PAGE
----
A friendly neighborhood
Long Island has been faithfully recreated for Marvel’s Spider-Man, with a few Marvel twists such as the Wakandan Embassy, the Sanctum Santorum, numerous sites from the Marvel Netflix series, and, of course, Avengers Tower and Oscorp. Once again, every preceding Spider-Man game has been left in the dust. The map is massive enough already without considering the impressive degree of verticality. There are actual skyscrapers towering hundreds of feet above everything else. I spent so much time swinging around these buildings that I often forgot about the lively streets below. Detailed and packed with people, simply walking through the streets and interacting with citizens is a great time. Marvel’s Spider-Man boasts a living, breathing world, with this feeling exacerbated by random crimes constantly occurring throughout the city. There is always something to see or do, even after you earn the Platinum.
Face it, tiger, you just hit the jackpot
Something that absolutely must be mentioned is the strong stealth gameplay for Mary Jane. Despite having no superpowers of her own, Mary Jane does not hide from danger. She can’t punch her way out of a room with the same grace as our favorite webhead, but she does have a knack for sneaking around. At numerous points throughout the game, you will find MJ in sticky situations loaded with bad guys. MJ has to worry about her own survival rather than engaging with the enemy. Tiptoe carefully, stick to the shadows, and recognize that you have no room for error. These missions are very tense and very satisfying, and Insomniac does an excellent job of constantly adding new mechanics to keep the stealth missions from wearing thin.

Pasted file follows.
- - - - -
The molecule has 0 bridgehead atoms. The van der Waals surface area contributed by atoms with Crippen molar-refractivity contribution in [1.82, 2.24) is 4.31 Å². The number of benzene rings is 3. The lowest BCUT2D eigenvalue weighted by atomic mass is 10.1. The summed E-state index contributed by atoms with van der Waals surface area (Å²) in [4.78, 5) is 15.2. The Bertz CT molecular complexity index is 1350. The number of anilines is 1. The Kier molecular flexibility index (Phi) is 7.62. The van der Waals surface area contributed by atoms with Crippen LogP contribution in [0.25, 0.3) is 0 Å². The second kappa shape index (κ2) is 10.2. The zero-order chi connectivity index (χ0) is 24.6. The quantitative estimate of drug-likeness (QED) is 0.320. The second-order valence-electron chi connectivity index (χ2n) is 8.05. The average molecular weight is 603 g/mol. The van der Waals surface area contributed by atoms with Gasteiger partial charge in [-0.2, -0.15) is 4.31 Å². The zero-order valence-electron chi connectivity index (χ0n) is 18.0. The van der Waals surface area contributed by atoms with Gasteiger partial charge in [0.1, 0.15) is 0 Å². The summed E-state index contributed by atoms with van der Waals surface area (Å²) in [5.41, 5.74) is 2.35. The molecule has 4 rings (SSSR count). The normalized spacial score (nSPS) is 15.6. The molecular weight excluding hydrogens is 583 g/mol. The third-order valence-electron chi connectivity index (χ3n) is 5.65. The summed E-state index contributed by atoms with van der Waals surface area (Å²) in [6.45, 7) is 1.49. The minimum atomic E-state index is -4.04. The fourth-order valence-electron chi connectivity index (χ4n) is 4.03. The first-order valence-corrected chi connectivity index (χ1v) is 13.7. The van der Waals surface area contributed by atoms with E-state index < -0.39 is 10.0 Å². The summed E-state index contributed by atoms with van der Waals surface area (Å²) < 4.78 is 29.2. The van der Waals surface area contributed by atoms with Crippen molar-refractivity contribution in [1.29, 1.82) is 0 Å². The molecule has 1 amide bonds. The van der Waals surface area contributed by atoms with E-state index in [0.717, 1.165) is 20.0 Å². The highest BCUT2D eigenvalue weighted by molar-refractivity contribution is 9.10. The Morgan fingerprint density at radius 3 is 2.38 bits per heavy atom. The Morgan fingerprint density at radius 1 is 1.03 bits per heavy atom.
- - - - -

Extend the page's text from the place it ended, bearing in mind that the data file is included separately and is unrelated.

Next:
After hearing some other initial impressions, I was amazed at how strong the game’s characters were. The plot was pretty simple for the most part, but excellent characters carried the game’s emotional weight. Villains were well-designed, built-up well, and had believable motives. Numerous side characters such as MJ, Aunt May, and others all had their own captivating moments in the spotlight, and tons of exciting developments occurred throughout the game. Certain villains stole every scene they were in, and when the game’s plot finally did pick up in the third act, it was the characters that carried the torch to deliver some of the most powerful moments I’ve encountered in any piece of media.
Marvel’s Spider-Man is a masterpiece. Its biggest flaw is that the Sinister Six lacked a legitimate story presence, with its supporting villains appearing as a flash in the pan at best. It takes too long to actually encounter any of the beloved side villains, and several did not even receive a dedicated story mission. The campaign’s length certainly could have been a few hours longer without wearing thin, so it is disappointing that many villains are wiped out almost as soon as they appear.
Outside of that, though, it is a fantastic game. Combat is off-the-wall fun, webswinging is amazing, and the open world is fantastically designed. The heroes and villains are extremely well done. There are so many jaw-dropping moments throughout a playthrough, between treats for diehard Spidey fans and well-done moments that anyone can appreciate, regardless of whether or not they have ever read a comic book.